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Stand straight, run upright. What ever you do don’t bend down or beg

 

Here’s a question for you. Based on the following two examples, which handler is exhibiting the body language of a ‘TOP DOG’?

Begging 047Example A:

  • After their individual judging inspection, the handler leaves the judge bent over with their right hand out in front of their dog coaxing (or baiting) it with food and/or voice signals.
  • The handler maintains this posture throughout their out and back run.
  • Upon returning to the judge, the handler remains bent over, all the while teasing their dog with food and/or making a series of persistent ‘clucking’ noises to gain their dog’s attention.

SUNBIGH (15)_wm (ZF-4904-80862-1-001)Example B:

  • After their individual judging inspection, the handler stands straight and tall with their shoulders back and head held high.
  • Before moving off for their out and back run, the handler gives their dog a positive action sound.
  • Once they have gained their dog’s attention, they move off, all the while maintaining an upright posture.
  • Upon returning to the judge, the handler provides their dog with a clear calming signal while the dog stands still, looking attentively to their handler for their next signal.

If you answered B, then you’re absolutely correct. Dogs have an uncanny sense to identify the TOP DOG in a matter of seconds. And, as is a dog’s nature, they are hard-wired to follow the leader.

If you’re not convinced, try this. Next time your dog ‘meets’ a new dog (whether on or off the lead), watch how they approach one another. Within seconds, one dog will elevate its posture, while the other dog ‘submits’. Submissive behaviour can include anything from lowering the head or forequarter to even rolling over on the back.

submissive animal-1299122_1280

It is part of nature’s unwritten law that the dog demonstrating more assertive behaviour will not usually attack the dog showing more submissive behaviour. This is why you might observe two dogs walking around each other, sniffing one another, playing or simply losing interest and walking off. Rarely will you see them fight.

Fast forward to the show ring. When a handler lowers their physical stature to coax or encourage their dog (because they ‘think’ that the dog is nervous, frightened or unhappy), the dog instinctively interprets this behaviour as submissiveness. Hence, without consciously meaning to, the handler has transferred their leadership position to their dog.

When this happens, you can observe how the dog will now revert to doing ‘dog things’ (e.g. sniffing, pulling, chasing etc.). They are no longer paying respectful attention to the handler, which means the only remaining control left to the handler is that of the lead (i.e. force).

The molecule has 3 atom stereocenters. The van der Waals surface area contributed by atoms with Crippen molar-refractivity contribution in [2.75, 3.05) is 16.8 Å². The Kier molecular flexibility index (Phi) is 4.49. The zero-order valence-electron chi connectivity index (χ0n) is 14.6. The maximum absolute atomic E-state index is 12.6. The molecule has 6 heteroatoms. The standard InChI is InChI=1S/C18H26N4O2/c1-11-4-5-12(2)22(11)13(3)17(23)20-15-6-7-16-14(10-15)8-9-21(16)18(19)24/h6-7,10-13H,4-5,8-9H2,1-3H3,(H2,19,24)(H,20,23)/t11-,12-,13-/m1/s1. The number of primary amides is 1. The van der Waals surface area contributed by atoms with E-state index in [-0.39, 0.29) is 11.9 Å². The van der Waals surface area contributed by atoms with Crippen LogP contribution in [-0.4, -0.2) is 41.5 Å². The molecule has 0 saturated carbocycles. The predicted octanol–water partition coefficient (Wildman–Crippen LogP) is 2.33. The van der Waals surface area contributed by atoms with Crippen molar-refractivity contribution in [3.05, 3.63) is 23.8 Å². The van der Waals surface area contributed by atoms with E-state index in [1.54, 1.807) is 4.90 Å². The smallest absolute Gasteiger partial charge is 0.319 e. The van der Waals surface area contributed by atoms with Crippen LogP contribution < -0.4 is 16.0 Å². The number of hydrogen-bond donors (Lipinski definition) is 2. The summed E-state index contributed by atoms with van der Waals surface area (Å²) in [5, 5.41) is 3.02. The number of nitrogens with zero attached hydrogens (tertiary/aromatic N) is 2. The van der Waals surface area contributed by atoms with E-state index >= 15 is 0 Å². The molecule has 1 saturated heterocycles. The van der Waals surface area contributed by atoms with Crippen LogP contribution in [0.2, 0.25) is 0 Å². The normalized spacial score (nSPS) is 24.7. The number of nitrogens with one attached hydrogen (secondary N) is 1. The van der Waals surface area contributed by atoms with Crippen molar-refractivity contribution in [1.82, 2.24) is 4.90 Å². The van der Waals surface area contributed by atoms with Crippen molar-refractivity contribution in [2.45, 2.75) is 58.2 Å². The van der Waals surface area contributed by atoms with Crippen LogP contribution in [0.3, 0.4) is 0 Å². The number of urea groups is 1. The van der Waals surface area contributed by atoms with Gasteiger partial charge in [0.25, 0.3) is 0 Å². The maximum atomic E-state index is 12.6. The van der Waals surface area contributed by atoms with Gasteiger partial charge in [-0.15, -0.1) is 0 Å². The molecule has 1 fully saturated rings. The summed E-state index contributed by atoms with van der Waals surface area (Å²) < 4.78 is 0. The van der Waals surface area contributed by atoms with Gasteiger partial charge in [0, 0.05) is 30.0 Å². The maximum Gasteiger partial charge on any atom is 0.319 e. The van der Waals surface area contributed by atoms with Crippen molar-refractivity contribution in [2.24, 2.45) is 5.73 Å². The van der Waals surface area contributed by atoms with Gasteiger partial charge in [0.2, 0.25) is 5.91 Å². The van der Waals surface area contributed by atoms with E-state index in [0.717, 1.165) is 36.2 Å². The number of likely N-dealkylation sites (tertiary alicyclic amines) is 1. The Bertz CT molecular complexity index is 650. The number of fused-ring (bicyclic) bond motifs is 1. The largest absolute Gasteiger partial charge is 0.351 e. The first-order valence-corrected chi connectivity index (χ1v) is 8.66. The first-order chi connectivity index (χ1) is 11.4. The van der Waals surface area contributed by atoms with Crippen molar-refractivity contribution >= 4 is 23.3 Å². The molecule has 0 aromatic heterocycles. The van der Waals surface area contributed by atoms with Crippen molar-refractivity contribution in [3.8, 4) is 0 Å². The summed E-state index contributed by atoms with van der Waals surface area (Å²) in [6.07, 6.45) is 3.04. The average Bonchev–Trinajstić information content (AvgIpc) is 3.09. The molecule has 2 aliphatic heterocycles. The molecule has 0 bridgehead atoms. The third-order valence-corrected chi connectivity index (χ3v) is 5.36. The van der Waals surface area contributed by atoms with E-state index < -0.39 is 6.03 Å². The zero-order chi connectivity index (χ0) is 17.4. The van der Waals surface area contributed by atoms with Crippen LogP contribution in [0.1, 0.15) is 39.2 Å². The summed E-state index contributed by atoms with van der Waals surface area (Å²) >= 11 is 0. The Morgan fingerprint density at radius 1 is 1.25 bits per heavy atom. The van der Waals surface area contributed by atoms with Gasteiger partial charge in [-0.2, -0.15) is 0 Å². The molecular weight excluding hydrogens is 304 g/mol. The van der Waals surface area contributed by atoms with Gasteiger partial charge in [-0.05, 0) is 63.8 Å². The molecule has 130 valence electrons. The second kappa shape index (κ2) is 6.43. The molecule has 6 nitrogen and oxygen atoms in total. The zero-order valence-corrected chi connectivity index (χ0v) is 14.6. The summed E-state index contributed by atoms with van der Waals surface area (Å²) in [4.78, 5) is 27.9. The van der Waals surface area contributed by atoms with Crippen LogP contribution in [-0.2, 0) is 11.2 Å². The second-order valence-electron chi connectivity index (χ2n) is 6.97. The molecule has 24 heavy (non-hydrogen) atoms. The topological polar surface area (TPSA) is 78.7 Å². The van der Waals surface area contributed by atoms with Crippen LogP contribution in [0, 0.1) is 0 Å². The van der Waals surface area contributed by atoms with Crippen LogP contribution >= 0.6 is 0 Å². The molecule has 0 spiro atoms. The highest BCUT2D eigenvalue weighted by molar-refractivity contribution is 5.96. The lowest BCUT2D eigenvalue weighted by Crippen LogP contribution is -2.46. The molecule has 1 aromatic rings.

From most dog owner’s point of view, this type of conciliatory behaviour is not intended as one of weakness but that of sympathy and compassion.

For example, if I were to interact with an upset or unsettled human child, I would not stand tall with my shoulders back, head held high, arms folded and stare down at the child while commanding them to do something. What I would do is to lower my height (as not to look so imposing), soften my voice and, in a low, calm and soothing voice, ask them what is wrong.

We take this approach to comfort children and to reduce or eliminate whatever fear or discomfort they are feeling. However, when it comes to handling dogs, we have to realise that we’re dealing with a dog and not a child – and they are not the same thing.

Dogs interpret our body language in ‘dog’ terms. They do not logic through human behaviours and responses. They interpret our requirements and actions in dog ‘language’, which is why it’s so important that we communicate with our canine friends in ways that make sense to them.

While we can rarely identify ‘dog’ signals as quickly or as accurately at other dogs do, we can learn to understand their body language and simulate our own in ways close enough for our dogs to comprehend.

This is why I say that whether you’re training or showing a dog, you should stand up straight with you shoulders back and head held high, be positive and always act like the leader. If you do this, your dog won’t be guessing who’s who in the ‘natural’ order and will be much more likely to do, as you want, when you want.

The TOP DOG never begs another dog. So, if you want to be leader in your ‘pack’, make sure your body language says so.

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4 thoughts on “Body language that dogs actually understand

  1. GREAT article.. after years of showing and judging dogs I know you are correct and I still make that mistake and notice with other too. sharing thanks again

    • Hey I show dogs too, we are all human and it is very hard to to be in conflict with our natural instincts, but dogs interpret our signals as dogs not as humans and therefore we have to fight the urge to be human when working with dogs.Very much appreciate you input.Best Peter.

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